Let me mention my encounters with Brian. Astronomy is one of my lifelong interests. Before Stromlo burned, I was a member of RAPT*, a group of amateur astronomers gathering data for professionals at Mt Stromlo Observatory. Brian was one of our professional advisors/leaders. We’d taken part in the discovery of extra-solar planet ~no.9 and Brian had called us together to explain. It ended up with the group members listed as authors for an article in Nature (!). Also, I remember my stunned surprise one morning when I woke to read on the front page of the Canberra Times that the expansion of the Universe was accelerating, not decelerating. This was the work of a team on the Hubble led by Brian. That led to his Nobel and the rest is history.

PS: *RAPT was the Reynolds Amateur Photometry Team. RAPT was using the 30” Reynolds telescope at Stromlo to track light curves of Macho candidates to inform on dark matter. Basically, dark matter makes up 90% of the mass of the universe. This is known from speed of rotation of galaxies (another story). The theorised explanations were machos and wimps (wonderful physicist humour). Machos are Massive Compact Halo Objects, basically Jupiter-sized objects that we don’t see optically, but we can observe as they cause gravitational lensing of more distant visible objects. Wimps are Weakly Interacting Massive Particles, basically neutrinos that pass through everything and so are difficult to observe. The question is what proportion of each of these are out there. A team on the 50” Great Melbourne Telescope at Stromlo was observing ~20 million stars per night to find candidate Macho objects (by observing changes in brightness in two colours of stars in the Megallanic Clouds). RAPT would track the light curves of candidate objects in more detail. MACHO light curves would be the same in different colours (unlike variable stars that change brightness through inherent physical processes). As I remember, they expected ~20 Macho objects pa, but found ~6pa, suggesting that some part of dark matter was Machos, but some part was something else. Our extrasolar planet was a spike in the light curve of one of these Macho candidates. In the end, the RAPT team also worked on other projects, including Gamma Ray Bursters and supernovae. It’s a ridiculously small part to play in the development of knowledge, but I look back on it fondly.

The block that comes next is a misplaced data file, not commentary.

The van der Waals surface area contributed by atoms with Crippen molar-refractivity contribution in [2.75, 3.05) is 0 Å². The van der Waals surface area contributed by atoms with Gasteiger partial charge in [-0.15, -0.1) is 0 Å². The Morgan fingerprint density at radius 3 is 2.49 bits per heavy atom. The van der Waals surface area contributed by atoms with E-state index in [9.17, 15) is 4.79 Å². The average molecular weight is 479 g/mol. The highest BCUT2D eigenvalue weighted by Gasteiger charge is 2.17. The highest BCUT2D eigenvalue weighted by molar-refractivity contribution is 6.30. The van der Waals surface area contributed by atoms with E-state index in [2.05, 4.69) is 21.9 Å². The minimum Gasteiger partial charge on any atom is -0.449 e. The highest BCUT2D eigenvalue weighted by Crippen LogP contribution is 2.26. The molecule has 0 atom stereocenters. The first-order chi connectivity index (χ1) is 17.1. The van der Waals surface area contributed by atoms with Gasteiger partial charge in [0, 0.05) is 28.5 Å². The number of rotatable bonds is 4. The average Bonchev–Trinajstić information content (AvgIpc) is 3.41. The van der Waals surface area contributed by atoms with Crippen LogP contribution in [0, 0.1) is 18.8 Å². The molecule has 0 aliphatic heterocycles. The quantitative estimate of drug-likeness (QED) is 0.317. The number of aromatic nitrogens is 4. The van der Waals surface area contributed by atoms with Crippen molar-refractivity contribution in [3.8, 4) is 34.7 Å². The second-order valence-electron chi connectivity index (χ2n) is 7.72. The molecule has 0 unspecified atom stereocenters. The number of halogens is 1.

Brian Schmidt was leader of a team working on the Hubble Space Telescope to better quantify the speed of expansion of the Universe. He used Type 1A supernovae to determine distances which he them matched with speed of recession (from red shift) to determine change in speed. Physical properties of these supernovae allow astronomers to dertermine their absolute luminosity, so their apparent brightness informs us of their distance. In another delightful twist on language, astronomers refer to these and other objects with knowable absolute luminosity as secondary candles and use them to determine distance in the universe. All this, and uninformed fools still persist in questioning scientific consensus on issues including global warming.

I’d have to hunt for the Nature article, but RAPT got written up for a more mainstream audience in Planet pay dirt, by Cheryl Jones, in The Bulletin, 17 Mar 1998, p.22-23.